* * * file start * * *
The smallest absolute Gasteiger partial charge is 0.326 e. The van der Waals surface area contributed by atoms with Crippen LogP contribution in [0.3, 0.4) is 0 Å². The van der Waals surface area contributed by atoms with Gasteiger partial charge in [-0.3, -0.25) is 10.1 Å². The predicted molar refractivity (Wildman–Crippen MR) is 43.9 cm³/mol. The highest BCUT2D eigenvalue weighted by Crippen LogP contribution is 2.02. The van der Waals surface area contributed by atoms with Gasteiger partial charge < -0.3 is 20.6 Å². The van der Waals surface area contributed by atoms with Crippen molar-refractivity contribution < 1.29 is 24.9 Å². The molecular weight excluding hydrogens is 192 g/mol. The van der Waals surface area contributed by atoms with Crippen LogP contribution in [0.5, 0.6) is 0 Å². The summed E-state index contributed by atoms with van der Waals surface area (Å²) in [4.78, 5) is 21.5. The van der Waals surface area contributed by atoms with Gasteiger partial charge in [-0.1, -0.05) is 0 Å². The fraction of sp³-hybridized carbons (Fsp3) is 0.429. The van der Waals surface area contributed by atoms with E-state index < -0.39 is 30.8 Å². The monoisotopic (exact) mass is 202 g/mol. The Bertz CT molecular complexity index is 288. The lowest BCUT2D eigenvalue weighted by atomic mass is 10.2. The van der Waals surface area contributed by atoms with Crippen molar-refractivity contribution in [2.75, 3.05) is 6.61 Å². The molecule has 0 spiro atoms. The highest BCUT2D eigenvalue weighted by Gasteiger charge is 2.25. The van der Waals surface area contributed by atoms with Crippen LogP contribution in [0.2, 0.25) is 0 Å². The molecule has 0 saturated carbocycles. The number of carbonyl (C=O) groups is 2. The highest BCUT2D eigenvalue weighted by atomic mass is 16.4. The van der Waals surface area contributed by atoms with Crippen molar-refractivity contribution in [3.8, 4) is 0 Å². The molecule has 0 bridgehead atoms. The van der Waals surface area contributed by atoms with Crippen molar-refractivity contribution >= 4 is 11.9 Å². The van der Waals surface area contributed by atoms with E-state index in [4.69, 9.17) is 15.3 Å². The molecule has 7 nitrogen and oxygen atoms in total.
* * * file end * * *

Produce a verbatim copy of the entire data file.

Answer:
The smallest absolute Gasteiger partial charge is 0.326 e. The van der Waals surface area contributed by atoms with Crippen LogP contribution in [0.3, 0.4) is 0 Å². The van der Waals surface area contributed by atoms with Gasteiger partial charge in [-0.3, -0.25) is 10.1 Å². The predicted molar refractivity (Wildman–Crippen MR) is 43.9 cm³/mol. The highest BCUT2D eigenvalue weighted by Crippen LogP contribution is 2.02. The van der Waals surface area contributed by atoms with Gasteiger partial charge < -0.3 is 20.6 Å². The van der Waals surface area contributed by atoms with Crippen molar-refractivity contribution < 1.29 is 24.9 Å². The molecular weight excluding hydrogens is 192 g/mol. The van der Waals surface area contributed by atoms with Crippen LogP contribution in [0.5, 0.6) is 0 Å². The summed E-state index contributed by atoms with van der Waals surface area (Å²) in [4.78, 5) is 21.5. The van der Waals surface area contributed by atoms with Gasteiger partial charge in [-0.1, -0.05) is 0 Å². The fraction of sp³-hybridized carbons (Fsp3) is 0.429. The van der Waals surface area contributed by atoms with E-state index < -0.39 is 30.8 Å². The monoisotopic (exact) mass is 202 g/mol. The Bertz CT molecular complexity index is 288. The lowest BCUT2D eigenvalue weighted by atomic mass is 10.2. The van der Waals surface area contributed by atoms with Crippen molar-refractivity contribution in [2.75, 3.05) is 6.61 Å². The molecule has 0 spiro atoms. The highest BCUT2D eigenvalue weighted by Gasteiger charge is 2.25. The van der Waals surface area contributed by atoms with Crippen LogP contribution in [0.2, 0.25) is 0 Å². The molecule has 0 saturated carbocycles. The number of carbonyl (C=O) groups is 2. The highest BCUT2D eigenvalue weighted by atomic mass is 16.4. The van der Waals surface area contributed by atoms with Crippen molar-refractivity contribution in [3.8, 4) is 0 Å². The molecule has 0 bridgehead atoms. The van der Waals surface area contributed by atoms with Crippen molar-refractivity contribution >= 4 is 11.9 Å². The van der Waals surface area contributed by atoms with E-state index in [4.69, 9.17) is 15.3 Å². The molecule has 7 nitrogen and oxygen atoms in total.